Christopher Cherrington | The Salt Lake Tribune
Christopher Cherrington | The Salt Lake Tribune


A solar array installed on 200 acres of private land would power the pumping stations. The water would be pushed uphill to an underground concrete tank built at the alignment’s high point on the county line, and from there the water would gravity feed south to Cedar City. The line, built of high-density polyurethane and steel, would be buried under a permanent 50-foot-wide right of way. Two-thirds of the line and wells would be on public land, while other components would occupy private and state trust land.

Critics likened the project to Las Vegas’ much larger bid to pump billions of gallons of groundwater from under Snake Valley on the Utah-Nevada state line and neighboring basins to feed that desert metropolis’s seemingly insatiable thirst. Just a few months ago, however, Southern Nevada Water Authority formally abandoned that 30-year effort after legal setbacks and a realization that it could meet its needs through conservation and more efficiently marshaling existing water sources, according to Kyle Roerink, executive director of the Great Basin Water Network.

For years, that group fought the Vegas project and is now saddling up its legal cavalry to ride against the Pine Valley project. Roerink wishes Iron County would learn from Las Vegas’ missteps and drop its claims to Pine Valley groundwater in favor of less costly alternatives.

“This is a project to feed sprawl in Cedar City,” Roerink said. “This isn’t a supplemental play here. It is a play to placate real estate developers and other monied interests.”

The uncertainties

A recent study by the U.S. Geological Survey, concluded 19,500 acre-feet of groundwater a year move north out of Pine and Wah Wah valleys, or about 7,000 acre-feet less than what Iron County hopes to appropriate from these two basins. This suggests Iron’s plans amount to unsustainable groundwater “mining,” critics say.

Monroe acknowledged the uncertainty around the availability of water, but the district is assuming those risks, will conduct robust monitoring to detect trouble and take steps to protect water users should trouble arise.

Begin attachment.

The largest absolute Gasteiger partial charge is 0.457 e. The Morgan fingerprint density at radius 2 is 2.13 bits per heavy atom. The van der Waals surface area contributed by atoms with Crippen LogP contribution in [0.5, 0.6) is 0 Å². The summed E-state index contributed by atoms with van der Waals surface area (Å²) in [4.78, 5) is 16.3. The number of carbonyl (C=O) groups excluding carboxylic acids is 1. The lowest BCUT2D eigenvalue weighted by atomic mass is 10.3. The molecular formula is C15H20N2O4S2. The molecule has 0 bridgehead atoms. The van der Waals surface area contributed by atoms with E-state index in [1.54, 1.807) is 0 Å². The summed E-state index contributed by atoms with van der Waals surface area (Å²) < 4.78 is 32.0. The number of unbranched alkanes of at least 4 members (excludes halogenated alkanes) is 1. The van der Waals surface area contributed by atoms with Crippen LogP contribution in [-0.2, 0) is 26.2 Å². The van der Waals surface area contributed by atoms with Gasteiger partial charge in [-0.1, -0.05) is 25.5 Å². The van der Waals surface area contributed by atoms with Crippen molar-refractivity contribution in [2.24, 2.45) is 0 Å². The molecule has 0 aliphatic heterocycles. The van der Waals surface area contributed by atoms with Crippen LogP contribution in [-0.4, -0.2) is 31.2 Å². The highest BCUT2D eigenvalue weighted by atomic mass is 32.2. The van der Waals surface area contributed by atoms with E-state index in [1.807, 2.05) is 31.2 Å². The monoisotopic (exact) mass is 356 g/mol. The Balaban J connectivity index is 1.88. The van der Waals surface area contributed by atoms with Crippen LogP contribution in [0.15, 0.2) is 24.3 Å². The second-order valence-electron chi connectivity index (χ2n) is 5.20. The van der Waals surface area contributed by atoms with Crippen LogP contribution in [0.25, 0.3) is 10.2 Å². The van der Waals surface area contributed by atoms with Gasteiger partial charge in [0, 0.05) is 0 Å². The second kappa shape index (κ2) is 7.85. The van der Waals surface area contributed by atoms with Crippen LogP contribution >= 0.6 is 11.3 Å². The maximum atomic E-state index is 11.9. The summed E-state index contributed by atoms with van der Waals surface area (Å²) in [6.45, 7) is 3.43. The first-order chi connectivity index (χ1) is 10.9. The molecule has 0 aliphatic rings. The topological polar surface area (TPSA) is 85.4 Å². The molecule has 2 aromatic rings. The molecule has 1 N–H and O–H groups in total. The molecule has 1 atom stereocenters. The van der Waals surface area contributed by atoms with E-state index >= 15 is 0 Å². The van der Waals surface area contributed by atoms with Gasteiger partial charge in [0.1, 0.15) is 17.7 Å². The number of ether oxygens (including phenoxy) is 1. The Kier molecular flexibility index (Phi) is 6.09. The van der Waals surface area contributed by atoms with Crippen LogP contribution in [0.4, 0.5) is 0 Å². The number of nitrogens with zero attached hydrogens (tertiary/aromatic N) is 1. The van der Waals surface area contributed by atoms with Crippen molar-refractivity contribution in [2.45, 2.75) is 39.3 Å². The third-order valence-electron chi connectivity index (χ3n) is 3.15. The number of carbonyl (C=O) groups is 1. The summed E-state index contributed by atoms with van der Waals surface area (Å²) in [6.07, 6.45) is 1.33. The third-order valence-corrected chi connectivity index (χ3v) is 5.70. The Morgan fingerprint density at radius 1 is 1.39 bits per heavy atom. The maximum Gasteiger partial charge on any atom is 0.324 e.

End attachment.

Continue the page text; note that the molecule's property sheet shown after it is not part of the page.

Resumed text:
“We are using the best science available to understand the water sources in that valley,” Monroe said. “We are putting as much mitigation in place to make sure we aren’t impairing senior water rights holders. We understand that if we do, we need to make them whole.”

But Beaver County officials are not convinced and hired Simeon Herskovits, the New Mexico lawyer who had successfully represented the Great Basin Water Network in the Snake Valley fight, to help them oppose the Pine Valley project.

Herskovits and other critics contend the BLM’s analysis must go beyond just the project’s footprint on the ground, but also look at the effects of groundwater pumping on Pine Valley’s wildlife, plant communities and farmers and the effects of the urban sprawl the water deliveries would enable.

“It includes potential air quality effects from increased erosion and dust emissions due to the lowering of the water table beneath springs, wetlands, wet meadows, lakes and reservoirs, and playas,” Herskovits wrote in Beaver County’s comments to the BLM. “Such increased dust emissions pose a serious threat to public health in communities across a broad swath of Utah and eastern Nevada, from Garrison to Baker to Callao to Hinckley and Delta to Tooele to Salt Lake City and its suburbs.”

Monroe noted that it’s the water district’s statutory duty to plan decades into the future, not make judgment calls about how water should be put to use. Assuming the project wins approval, he expects it will be at least another 10 years before the pipeline is up and running and its costs will be borne by those receiving the water.

“Traditionally in Utah, we have always brought water to the people. Diverting water is what we do here. It was one of the first things the pioneers did in the Salt Lake Valley when they diverted water from City Creek,” Monroe said. “That doesn’t make it easy when water is diverted from your county, but ultimately water belongs to the state of Utah and the state awarded the rights to Iron County.”

Clarification: 5:05 p.m. Aug. 31, 2020. This story was updated to clarify that the Central Iron County Water Conservancy District — and others — are taking water from Beaver County aquifers.